Some dreams start from table-side conversations. Such is the case for the Paris Pop-Up, an initiative sparked off by London chef Harry Cummins and Montreal-born sommelier Laura Vidal. The pair met at Frenchie restaurant in Paris where Cummins was head chef. Back in 2012, pop-ups had yet to take off in the City of Lights; the couple would use their weekends off to cook in friends' restaurants that were typically closed on Saturdays and Sundays.
In 2014, the duo began hosting longer pop-up stints and takeovers at restaurants. Together and with another partner, Julia Mitton, the trio officially started The Paris Pop-Up. Here’s what you need to know:
When did pop-ups start becoming trendy in France?
Around 2009 when there was an economic crisis—it was a very hard time. So people were more open to eating food that was delicious, but cost less, in a more laid-back setting. It was not the time to open a restaurant in France, but a pop-up.
In some of the big three-Michelin-starred restaurants, chefs were inviting friends into their kitchens to cook. It also marked the start of the bistronomy movement; chefs were being more simple with the decoration of their restaurants, you saw more wooden tables and rustic settings but with really delicious products.
What were some challenges you faced when starting Paris Pop-Up?
A lot of restaurants didn't understand at first why they would want to share their space with someone else. Using empty spaces is our philosophy in general; it ties in with our take on abundance and not going towards rare products from across the world, but giving the same amount of attention to local produce.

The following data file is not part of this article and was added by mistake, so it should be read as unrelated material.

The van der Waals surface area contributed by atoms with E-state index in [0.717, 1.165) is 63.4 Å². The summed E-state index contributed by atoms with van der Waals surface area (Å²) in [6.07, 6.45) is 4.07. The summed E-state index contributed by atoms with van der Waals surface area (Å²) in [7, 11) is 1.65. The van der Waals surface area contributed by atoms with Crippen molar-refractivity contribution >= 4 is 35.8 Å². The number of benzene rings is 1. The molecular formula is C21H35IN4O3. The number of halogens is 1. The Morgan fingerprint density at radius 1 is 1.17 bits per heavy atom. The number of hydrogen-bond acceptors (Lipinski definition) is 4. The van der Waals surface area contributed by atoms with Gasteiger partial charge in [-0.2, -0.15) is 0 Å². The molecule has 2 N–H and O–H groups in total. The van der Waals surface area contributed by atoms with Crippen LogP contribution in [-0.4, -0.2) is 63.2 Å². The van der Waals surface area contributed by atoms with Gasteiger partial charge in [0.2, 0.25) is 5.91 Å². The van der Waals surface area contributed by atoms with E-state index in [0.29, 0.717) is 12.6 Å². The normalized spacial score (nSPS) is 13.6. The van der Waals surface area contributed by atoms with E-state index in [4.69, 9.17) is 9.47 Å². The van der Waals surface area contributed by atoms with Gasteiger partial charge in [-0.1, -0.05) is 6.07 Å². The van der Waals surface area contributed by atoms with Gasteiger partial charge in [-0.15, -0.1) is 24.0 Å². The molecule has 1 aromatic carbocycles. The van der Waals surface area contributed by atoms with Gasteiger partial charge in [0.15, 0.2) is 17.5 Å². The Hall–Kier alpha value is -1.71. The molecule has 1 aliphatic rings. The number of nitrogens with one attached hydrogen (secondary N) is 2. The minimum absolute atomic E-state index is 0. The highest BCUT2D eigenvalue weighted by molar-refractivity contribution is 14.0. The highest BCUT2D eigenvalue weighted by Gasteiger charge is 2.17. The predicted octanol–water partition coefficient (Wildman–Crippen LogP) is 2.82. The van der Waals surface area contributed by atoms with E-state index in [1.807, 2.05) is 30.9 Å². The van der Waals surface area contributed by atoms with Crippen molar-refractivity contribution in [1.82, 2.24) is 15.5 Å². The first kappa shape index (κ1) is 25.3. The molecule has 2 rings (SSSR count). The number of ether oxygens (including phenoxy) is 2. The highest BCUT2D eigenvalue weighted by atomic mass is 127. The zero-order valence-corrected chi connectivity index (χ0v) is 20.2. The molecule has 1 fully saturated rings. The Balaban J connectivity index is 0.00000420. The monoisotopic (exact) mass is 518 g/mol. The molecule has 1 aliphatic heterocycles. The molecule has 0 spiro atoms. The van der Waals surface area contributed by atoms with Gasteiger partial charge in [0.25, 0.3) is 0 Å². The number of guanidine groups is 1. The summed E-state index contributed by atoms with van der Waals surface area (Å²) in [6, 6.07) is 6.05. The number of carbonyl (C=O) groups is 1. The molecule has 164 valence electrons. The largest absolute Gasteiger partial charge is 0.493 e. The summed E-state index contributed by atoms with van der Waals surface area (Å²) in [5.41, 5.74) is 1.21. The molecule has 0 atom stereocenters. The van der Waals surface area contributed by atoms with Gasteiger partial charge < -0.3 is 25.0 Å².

Customers also didn't really grasp the pop-up concept at the start. They'll wonder what was going to happen after the pop-up ends, or where the secret locations were going to be. I must say, though, that they responded really well to this idea of creating exciting moments. It's human nature to give value to something fleeting.
How does the pop-up menu change with each new location you appear in?
Our menus are always product-driven. Not one menu we have created is ever the same, and we take inspiration from our travels. We do research on the country we’re going to. In Singapore, for instance, we went to all the wet markets, tried samples of local farms’ products and went to Edible Garden City. So we use a local ingredient and cook it in a different way—like the local chye poh flatbread. The entrance to the door of any culture is through food and language.
What are some interesting experiences you’ve had traveling around the world?
There was this hilarious moment when we were in Fes, Morocco. We had to go on this crazy quest for turkey for a Christmas dinner we were hosting. I had no idea where to find a turkey and ended up talking to the laundry guy who told me he knew where to find these birds.
I had to walk through an open market, under poles draped with undergarments, and shove through crowds before I finally turned a corner and saw 10 old men surrounded by 25 live turkeys. I chose the most plump bird I could find and carried it in my arms to the butcher before taking it back to the restaurant.
We ended up serving that turkey traditional-style, just simply roasted in the oven and stuffed. The diners said it was the best turkey they ever had.